Literary travel can certainly enhance the book-reading experience while growing relationships, but it is also possible to use books to enhance the travel experience as well.
“I was lucky growing up to have a family that went on the occasional road trip,” Terri says. “Before we went, my mom took me to the library and we picked out books that were related to the places we were going. So, for example, I read Johnny Tremain before a trip to Boston. When we walked the Freedom Trail and went to Paul Revere’s house, I felt like I knew the people who lived there. That gave me a great connection to history and seeing the real places made the book even more interesting.”
Appropriately, Off the Beaten Page begins in Boston and travels from east to west, ending in Santa Monica, California. In order to write the book, Terri went to each city with the specific intention of seeking out ideas for itineraries appropriate for group travel.
“Such a burden to have to do all that traveling,” Terri jokes. “If I have to pick one place, I’d say Santa Fe is my favorite. It’s rich in history and Native American culture, has great food, art, shopping, and tons of outdoorsy things to do—something for everyone. The landscape and the climate are interesting, too, which is one reason it’s been so popular with writers. For example, it’s the setting of Willa Cather’s Death Comes for the Archbishop, which I discuss in my book.”
There is a possibility Terri will pursue other versions of Off the Beaten Page.
“I have two ideas in mind,” she says. “One would be a version of Off the Beaten Page for children and families. From my experience as a child and with my own children, I know that reading can bring family members together over the common experience of reading a book and ditto for traveling together. I think the combination is a fabulous way to engage reluctant readers, too. I’d also like to do an international version, especially in England and Ireland. How great to read the books by the Bronte sisters, for example, and then go to their home and tramp around the moors. Dickens, Hardy, Jane Austen … that would be wonderful.”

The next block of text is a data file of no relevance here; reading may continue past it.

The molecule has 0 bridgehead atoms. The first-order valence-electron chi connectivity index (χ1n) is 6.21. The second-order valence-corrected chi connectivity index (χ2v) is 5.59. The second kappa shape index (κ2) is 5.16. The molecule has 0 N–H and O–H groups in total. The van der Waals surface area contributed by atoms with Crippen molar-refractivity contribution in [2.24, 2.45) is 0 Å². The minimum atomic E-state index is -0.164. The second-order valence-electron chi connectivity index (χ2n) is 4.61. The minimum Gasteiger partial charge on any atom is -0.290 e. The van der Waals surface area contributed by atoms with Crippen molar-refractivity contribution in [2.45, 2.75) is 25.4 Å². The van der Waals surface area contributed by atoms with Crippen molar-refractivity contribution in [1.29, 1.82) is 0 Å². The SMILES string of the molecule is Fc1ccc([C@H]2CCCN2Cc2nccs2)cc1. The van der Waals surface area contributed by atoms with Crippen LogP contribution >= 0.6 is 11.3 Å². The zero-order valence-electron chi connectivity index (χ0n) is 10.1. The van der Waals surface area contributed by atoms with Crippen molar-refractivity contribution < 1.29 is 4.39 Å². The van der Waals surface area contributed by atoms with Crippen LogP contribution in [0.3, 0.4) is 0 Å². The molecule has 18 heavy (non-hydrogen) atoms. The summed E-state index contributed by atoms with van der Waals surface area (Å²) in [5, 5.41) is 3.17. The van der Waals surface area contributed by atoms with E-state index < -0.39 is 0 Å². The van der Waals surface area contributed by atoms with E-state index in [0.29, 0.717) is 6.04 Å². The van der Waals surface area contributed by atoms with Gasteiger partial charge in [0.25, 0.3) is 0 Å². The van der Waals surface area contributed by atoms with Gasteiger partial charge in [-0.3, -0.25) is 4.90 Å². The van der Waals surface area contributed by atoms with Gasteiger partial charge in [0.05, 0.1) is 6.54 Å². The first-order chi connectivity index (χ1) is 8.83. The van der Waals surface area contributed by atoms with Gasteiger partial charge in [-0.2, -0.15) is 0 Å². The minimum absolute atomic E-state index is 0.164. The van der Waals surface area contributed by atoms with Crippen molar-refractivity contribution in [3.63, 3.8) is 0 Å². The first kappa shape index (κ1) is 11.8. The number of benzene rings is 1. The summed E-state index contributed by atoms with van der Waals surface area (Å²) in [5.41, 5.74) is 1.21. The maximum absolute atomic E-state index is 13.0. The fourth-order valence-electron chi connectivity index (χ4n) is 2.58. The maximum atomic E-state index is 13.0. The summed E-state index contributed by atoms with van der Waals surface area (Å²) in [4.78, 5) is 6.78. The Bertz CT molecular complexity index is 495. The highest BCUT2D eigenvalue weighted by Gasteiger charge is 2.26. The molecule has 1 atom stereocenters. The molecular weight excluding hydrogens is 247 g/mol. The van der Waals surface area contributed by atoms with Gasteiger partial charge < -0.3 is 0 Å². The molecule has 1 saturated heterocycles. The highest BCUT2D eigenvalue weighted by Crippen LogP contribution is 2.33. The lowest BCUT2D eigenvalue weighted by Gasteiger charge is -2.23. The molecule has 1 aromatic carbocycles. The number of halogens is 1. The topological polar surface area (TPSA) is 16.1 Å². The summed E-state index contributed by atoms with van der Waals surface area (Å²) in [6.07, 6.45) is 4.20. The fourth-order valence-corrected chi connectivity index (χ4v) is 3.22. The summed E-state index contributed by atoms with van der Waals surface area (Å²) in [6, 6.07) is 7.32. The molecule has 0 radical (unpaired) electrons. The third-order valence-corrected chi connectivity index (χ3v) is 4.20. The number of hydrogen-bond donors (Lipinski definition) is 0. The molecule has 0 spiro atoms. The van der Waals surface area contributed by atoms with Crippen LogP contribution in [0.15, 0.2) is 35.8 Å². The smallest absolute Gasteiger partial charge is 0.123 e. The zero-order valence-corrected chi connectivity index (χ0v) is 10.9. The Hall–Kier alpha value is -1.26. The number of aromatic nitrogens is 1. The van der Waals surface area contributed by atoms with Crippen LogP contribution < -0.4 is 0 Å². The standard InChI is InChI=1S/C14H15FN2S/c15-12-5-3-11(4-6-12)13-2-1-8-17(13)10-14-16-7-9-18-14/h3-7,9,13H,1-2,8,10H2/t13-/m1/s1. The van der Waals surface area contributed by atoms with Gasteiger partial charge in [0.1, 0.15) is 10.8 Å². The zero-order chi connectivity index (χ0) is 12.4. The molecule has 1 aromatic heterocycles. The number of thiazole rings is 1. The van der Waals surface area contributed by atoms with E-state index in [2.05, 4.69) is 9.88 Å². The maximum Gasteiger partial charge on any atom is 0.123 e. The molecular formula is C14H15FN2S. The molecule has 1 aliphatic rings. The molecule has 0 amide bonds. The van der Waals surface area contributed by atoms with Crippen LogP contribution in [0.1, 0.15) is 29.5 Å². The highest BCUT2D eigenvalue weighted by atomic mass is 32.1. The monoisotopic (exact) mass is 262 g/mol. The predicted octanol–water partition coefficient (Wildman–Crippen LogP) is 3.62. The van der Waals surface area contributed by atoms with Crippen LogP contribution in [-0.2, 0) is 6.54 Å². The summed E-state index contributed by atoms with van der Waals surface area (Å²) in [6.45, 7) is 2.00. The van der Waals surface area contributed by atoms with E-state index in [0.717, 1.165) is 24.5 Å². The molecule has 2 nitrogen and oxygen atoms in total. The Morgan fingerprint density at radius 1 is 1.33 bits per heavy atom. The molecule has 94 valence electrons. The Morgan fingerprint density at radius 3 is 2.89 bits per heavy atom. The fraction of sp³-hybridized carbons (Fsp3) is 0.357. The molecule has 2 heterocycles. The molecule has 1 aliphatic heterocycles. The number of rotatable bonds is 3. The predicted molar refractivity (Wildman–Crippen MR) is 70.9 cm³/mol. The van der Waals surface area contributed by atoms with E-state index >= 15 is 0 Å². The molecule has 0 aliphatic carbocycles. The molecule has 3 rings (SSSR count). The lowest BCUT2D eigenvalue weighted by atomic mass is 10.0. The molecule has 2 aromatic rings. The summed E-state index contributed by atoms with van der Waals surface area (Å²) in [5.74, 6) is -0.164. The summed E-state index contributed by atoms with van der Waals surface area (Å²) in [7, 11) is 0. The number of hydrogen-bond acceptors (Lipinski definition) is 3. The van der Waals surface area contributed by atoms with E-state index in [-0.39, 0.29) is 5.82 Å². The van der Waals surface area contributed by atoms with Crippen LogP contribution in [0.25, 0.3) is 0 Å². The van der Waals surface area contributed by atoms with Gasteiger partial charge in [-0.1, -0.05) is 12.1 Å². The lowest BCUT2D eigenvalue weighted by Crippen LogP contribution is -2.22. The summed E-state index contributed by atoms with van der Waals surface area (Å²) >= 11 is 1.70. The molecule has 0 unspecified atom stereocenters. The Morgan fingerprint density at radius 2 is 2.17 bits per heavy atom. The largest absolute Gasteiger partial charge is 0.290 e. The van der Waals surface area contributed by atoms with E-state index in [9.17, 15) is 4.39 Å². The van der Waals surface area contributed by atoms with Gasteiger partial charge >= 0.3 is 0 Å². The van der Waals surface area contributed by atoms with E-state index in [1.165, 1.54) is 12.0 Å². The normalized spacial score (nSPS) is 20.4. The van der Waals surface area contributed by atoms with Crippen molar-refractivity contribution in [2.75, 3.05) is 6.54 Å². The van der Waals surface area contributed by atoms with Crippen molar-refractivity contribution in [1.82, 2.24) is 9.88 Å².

Terri hopes readers of her book will discover that no matter whether they read fiction or nonfiction books about the places they travel, they will have greatly enhanced experiences.
She says, “The shared experience of reading a great book and traveling to where it takes place, even if it’s in your own town, can enhance friendships and family relationships and create lasting memories.”
Off The Beaten Page won the Independent Publishers Book Award for travel guidebook. You can read more about Terri’s ongoing literary travel adventures on her blog. She says, “This year is the 75th anniversary of the publication of John Steinbeck’s The Grapes of Wrath, so in the fall I’m hoping to go to the National Steinbeck Center in Salinas, California, to soak up all things Steinbeck both at the center and in Monterrey and the surrounding areas where some of his books take place. It’s also wine country, so I plan to explore grapes of another kind.”
Meagan Frank is an award-winning writer and inspiring speaker based in Wisconsin. She is the author of the Choosing to Grow series and is working on her first novel. www.MeaganFrank.com